indicated by the cue-words.
4. Reflect: Reflect on the material by asking yourself questions, for example:
“What’s the significance of these facts? What principle are they based on?
How can I apply them? How do they fit in with what I already know?
What’s beyond them?
5. Review: Spend at least ten minutes every week reviewing all your previous
notes. If you do, you
11 days ago by samilton
1. Record: During the lecture, use the note-taking column to record the
lecture using telegraphic sentences.
2. Questions: As soon after class as possible, formulate questions based on
the notes in the right-hand column. Writing questions helps to clarify
meanings, reveal relationships, establish continuity, and strengthen
memory. Also, the writing of questions sets up a perfect stage for exam-studying
later.
3. Recite: Cover the note-taking column with a sheet of paper. Then, looking
at the questions or cue-words in the question and cue column only, say
aloud, in your own words, the answers to the questions, facts, or ideas
indicated by the cue-words.
4. Reflect: Reflect on the material by asking yourself questions, for example:
“What’s the significance of these facts? What principle are they based on?
How can I apply them? How do they fit in with what I already know?
What’s beyond them?
5. Review: Spend at least ten minutes every week reviewing all your previous
notes. If you do, you
note  taking  learning  communities  activities  faculty  development  LIUBLC  peer  teaching 
12 days ago by jellacious
The Cornell Note-taking System | Learning Strategies Center
fbinstar 
14 days ago by jjlsetter
1. Record: During the lecture, use the note-taking column to record the
lecture using telegraphic sentences.
2. Questions: As soon after class as possible, formulate questions based on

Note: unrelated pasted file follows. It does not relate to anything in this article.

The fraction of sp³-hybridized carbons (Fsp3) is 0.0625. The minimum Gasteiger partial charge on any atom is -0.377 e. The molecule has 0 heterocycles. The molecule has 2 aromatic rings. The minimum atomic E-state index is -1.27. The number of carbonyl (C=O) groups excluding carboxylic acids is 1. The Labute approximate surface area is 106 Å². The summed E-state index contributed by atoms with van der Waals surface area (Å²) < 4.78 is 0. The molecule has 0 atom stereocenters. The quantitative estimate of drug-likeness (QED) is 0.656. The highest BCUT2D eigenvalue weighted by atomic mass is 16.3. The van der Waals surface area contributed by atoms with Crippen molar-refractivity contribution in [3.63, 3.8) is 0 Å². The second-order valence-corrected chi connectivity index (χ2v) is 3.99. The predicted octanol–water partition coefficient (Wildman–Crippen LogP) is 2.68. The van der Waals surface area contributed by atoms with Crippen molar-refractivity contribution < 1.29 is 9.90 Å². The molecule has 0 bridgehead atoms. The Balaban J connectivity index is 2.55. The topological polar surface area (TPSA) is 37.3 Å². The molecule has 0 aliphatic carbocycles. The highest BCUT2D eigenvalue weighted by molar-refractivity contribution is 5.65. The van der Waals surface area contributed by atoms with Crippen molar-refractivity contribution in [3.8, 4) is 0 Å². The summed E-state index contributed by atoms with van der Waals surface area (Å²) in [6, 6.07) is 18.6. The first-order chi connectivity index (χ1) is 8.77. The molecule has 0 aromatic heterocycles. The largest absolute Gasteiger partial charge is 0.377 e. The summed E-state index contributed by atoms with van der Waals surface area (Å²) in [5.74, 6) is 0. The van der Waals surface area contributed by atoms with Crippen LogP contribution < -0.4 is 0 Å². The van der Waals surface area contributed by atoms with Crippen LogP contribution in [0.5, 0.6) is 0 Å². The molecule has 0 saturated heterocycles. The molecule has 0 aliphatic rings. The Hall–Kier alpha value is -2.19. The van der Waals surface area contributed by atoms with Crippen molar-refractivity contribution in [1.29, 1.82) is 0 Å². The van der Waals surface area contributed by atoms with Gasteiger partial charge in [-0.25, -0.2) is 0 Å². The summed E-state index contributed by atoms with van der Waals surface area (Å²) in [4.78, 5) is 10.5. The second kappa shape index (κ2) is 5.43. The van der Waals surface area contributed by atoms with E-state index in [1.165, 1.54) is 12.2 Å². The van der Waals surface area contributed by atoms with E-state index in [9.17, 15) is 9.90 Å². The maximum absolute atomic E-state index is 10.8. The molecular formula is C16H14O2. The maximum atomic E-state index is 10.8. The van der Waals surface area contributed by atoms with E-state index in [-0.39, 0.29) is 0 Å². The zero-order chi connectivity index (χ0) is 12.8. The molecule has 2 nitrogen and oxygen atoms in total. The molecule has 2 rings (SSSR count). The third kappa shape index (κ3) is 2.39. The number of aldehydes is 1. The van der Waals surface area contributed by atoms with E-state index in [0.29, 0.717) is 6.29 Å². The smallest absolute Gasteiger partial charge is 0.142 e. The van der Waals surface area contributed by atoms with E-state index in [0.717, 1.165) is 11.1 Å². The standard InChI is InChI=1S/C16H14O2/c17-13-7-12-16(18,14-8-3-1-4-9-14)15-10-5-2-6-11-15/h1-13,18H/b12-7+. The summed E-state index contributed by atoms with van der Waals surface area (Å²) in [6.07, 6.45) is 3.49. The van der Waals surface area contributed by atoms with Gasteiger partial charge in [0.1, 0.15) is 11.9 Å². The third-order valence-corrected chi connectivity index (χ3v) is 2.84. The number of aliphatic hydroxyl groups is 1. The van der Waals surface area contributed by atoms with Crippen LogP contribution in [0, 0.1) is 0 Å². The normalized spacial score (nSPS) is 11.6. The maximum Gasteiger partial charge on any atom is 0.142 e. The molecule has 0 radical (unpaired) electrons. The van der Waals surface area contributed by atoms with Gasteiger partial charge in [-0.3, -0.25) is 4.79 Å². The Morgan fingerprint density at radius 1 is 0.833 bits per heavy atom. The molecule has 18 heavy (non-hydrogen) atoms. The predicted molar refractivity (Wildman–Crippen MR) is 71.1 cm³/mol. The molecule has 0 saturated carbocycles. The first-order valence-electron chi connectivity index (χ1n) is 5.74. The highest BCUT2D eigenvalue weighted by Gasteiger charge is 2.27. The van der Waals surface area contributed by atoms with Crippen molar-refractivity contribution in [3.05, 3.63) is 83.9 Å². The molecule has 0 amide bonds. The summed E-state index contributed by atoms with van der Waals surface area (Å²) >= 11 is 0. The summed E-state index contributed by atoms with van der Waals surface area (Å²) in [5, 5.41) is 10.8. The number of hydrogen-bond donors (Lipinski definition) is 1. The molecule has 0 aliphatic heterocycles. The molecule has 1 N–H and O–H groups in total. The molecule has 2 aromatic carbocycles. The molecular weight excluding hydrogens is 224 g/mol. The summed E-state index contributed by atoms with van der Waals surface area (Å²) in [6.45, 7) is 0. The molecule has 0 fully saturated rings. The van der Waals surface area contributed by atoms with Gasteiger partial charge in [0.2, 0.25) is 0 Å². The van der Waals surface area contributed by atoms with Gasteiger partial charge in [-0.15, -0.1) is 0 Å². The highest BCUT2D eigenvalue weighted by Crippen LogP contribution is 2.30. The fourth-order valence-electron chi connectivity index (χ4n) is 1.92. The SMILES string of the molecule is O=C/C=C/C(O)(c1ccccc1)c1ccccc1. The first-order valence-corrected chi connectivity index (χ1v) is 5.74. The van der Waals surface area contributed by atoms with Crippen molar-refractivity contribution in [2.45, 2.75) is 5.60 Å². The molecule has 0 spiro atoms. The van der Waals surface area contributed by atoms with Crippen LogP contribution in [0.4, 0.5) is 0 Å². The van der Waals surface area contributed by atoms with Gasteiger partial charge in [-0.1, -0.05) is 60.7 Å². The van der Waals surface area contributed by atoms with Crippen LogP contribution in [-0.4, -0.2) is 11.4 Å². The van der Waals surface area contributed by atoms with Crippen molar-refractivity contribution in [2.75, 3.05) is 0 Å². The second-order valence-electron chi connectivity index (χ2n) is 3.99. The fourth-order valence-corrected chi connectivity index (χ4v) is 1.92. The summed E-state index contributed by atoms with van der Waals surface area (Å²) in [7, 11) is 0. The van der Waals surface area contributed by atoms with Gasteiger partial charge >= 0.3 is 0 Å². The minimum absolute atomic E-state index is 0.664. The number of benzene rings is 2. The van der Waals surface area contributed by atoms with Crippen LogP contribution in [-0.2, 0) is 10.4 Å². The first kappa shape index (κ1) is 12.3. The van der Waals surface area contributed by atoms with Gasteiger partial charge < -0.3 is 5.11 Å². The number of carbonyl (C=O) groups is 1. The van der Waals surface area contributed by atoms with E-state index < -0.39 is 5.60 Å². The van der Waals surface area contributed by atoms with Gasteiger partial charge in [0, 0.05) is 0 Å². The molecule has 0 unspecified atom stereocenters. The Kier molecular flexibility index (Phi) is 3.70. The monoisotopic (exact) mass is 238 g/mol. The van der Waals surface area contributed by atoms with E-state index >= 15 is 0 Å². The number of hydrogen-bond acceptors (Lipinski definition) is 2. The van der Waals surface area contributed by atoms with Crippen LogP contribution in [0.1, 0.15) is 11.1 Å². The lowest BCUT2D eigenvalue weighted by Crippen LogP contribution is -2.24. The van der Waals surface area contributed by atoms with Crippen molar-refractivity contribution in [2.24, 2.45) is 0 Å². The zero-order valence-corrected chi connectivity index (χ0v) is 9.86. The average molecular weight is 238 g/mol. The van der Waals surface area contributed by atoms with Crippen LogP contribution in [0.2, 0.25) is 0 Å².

the notes in the right-hand column. Writing questions helps to clarify
meanings, reveal relationships, establish continuity, and strengthen
memory. Also, the writing of questions sets up a perfect stage for exam-studying
later.
3. Recite: Cover the note-taking column with a sheet of paper. Then, looking
at the questions or cue-words in the question and cue column only, say
aloud, in your own words, the answers to the questions, facts, or ideas
indicated by the cue-words.
4. Reflect: Reflect on the material by asking yourself questions, for example:
“What’s the significance of these facts? What principle are they based on?
How can I apply them? How do they fit in with what I already know?
What’s beyond them?
5. Review: Spend at least ten minutes every week reviewing all your previous
notes. If you do, you
14 days ago by jtemplet
1. Record: During the lecture, use the note-taking column to record the lecture using telegraphic sentences.
2. Questions: As soon after class as possible, formulate questions based on the notes in the right-hand column. Writing questions helps to clarify meanings, reveal relationships, establish continuity, and strengthen memory. Also, the writing of questions sets up a perfect stage for exam-studying later.